Karen and Israel's video on YouTube


Toothpaste, flip flops, stickers and other unusual places where food allergens could be hiding

Posted 7.20.10 | Christine Graham-Garo

I have a friend whose daughter has severe gluten allergies. We often have long conversations about what it’s like to live with a child who has severe allergies, but one story she shared with me stands out. Her daughter was starting to get a horrible rash on her feet, and my friend could not understand what was causing it. After some investigative work, it turns out it was her daughter’s new flip flops! The sandals had gluten on them. She had found out by calling the manufacturer and was able to locate the culprit.

I was truly stunned by this! My friend works so hard at avoiding gluten by looking over all food labels and yet, there it was, in her daughters’ flip flops. This got me thinking; what other things are gluten and other allergens hiding in? Here is a list of some surprising hidden allergens in products other than food:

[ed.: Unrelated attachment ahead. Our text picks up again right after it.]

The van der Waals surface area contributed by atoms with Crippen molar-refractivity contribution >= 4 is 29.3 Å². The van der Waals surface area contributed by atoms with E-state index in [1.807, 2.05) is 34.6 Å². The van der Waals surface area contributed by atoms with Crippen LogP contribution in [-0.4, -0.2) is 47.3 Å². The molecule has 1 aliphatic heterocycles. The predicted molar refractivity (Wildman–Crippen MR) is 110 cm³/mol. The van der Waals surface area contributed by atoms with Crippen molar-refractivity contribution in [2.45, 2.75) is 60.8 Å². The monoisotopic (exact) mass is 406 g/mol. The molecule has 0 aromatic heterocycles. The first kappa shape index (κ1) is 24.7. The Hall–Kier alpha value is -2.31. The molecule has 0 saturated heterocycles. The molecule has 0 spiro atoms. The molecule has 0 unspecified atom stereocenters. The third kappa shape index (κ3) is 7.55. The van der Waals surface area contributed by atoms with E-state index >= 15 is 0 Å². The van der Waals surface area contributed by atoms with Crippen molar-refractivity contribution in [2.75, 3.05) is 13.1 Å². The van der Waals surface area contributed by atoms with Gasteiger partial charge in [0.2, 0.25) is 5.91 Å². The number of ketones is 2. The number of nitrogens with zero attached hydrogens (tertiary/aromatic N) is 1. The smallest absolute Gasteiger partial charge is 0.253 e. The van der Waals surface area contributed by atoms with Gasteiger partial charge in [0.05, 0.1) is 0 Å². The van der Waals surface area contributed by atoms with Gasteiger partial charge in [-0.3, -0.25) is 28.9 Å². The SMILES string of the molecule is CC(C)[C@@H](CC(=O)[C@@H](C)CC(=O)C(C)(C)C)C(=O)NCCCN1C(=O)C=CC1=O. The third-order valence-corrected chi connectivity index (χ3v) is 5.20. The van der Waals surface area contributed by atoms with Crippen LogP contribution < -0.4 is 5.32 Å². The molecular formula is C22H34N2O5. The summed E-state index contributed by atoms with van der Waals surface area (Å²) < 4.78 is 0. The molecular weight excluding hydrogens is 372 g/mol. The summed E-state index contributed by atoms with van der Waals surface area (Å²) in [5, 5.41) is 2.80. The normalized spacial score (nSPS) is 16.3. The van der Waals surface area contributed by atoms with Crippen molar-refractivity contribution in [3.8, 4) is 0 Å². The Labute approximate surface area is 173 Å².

Gluten

  • Adhesives on envelopes and stamps
  • Self-stick labels and stickers
  • Latex or rubber gloves for house cleaning
  • Art supplies like play dough, clay, glue
  • Hand lotion
  • Shampoos

Dairy

  • Chewing gum
  • Toothpaste
  • Sunscreen
  • Clothing

Soy

  • Adhesives
  • Body lotions and creams
  • Fabrics
  • Paper
  • Printing Inks
  • Soaps

What are some weird and unusual places you have found an allergen? It always helps to discuss your findings with other families to help them in avoiding accidental exposure and frustrations! We’d also love to hear about any “safe” products you are using.